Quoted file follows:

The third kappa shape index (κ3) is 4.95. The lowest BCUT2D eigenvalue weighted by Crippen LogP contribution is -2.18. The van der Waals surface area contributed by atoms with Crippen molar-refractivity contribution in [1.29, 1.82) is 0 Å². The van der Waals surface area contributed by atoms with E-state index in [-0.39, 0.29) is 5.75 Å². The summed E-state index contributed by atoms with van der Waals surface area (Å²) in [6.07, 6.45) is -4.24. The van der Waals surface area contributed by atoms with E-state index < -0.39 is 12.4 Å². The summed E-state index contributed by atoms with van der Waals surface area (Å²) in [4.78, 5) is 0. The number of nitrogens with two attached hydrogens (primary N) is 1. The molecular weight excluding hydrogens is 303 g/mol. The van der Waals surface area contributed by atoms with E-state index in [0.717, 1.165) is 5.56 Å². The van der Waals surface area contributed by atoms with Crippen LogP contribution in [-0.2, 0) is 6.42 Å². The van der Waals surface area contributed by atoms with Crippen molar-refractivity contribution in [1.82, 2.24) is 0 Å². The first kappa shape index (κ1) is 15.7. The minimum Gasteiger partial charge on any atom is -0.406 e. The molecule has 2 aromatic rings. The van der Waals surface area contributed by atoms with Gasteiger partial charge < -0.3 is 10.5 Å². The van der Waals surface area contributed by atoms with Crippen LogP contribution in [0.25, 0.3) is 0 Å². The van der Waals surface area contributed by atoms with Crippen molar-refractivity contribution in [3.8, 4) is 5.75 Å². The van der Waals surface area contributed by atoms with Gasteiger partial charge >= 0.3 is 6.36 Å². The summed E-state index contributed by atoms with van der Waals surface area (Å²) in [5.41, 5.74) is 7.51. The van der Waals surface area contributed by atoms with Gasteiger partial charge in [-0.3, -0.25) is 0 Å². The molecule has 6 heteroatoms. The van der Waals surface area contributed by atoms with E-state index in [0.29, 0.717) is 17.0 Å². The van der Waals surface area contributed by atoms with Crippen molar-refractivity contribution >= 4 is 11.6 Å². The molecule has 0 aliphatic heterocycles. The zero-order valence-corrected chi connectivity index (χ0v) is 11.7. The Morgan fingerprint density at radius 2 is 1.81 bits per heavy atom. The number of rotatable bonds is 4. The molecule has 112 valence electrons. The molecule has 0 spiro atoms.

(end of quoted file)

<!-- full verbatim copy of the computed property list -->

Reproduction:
The third kappa shape index (κ3) is 4.95. The lowest BCUT2D eigenvalue weighted by Crippen LogP contribution is -2.18. The van der Waals surface area contributed by atoms with Crippen molar-refractivity contribution in [1.29, 1.82) is 0 Å². The van der Waals surface area contributed by atoms with E-state index in [-0.39, 0.29) is 5.75 Å². The summed E-state index contributed by atoms with van der Waals surface area (Å²) in [6.07, 6.45) is -4.24. The van der Waals surface area contributed by atoms with E-state index < -0.39 is 12.4 Å². The summed E-state index contributed by atoms with van der Waals surface area (Å²) in [4.78, 5) is 0. The number of nitrogens with two attached hydrogens (primary N) is 1. The molecular weight excluding hydrogens is 303 g/mol. The van der Waals surface area contributed by atoms with E-state index in [0.717, 1.165) is 5.56 Å². The van der Waals surface area contributed by atoms with Crippen LogP contribution in [-0.2, 0) is 6.42 Å². The van der Waals surface area contributed by atoms with Crippen molar-refractivity contribution in [1.82, 2.24) is 0 Å². The first kappa shape index (κ1) is 15.7. The minimum Gasteiger partial charge on any atom is -0.406 e. The molecule has 2 aromatic rings. The van der Waals surface area contributed by atoms with Gasteiger partial charge < -0.3 is 10.5 Å². The van der Waals surface area contributed by atoms with Crippen LogP contribution in [0.25, 0.3) is 0 Å². The van der Waals surface area contributed by atoms with Crippen molar-refractivity contribution in [3.8, 4) is 5.75 Å². The van der Waals surface area contributed by atoms with Gasteiger partial charge >= 0.3 is 6.36 Å². The summed E-state index contributed by atoms with van der Waals surface area (Å²) in [5.41, 5.74) is 7.51. The van der Waals surface area contributed by atoms with Gasteiger partial charge in [-0.3, -0.25) is 0 Å². The molecule has 6 heteroatoms. The van der Waals surface area contributed by atoms with E-state index in [0.29, 0.717) is 17.0 Å². The van der Waals surface area contributed by atoms with Crippen molar-refractivity contribution >= 4 is 11.6 Å². The molecule has 0 aliphatic heterocycles. The zero-order valence-corrected chi connectivity index (χ0v) is 11.7. The Morgan fingerprint density at radius 2 is 1.81 bits per heavy atom. The number of rotatable bonds is 4. The molecule has 112 valence electrons. The molecule has 0 spiro atoms.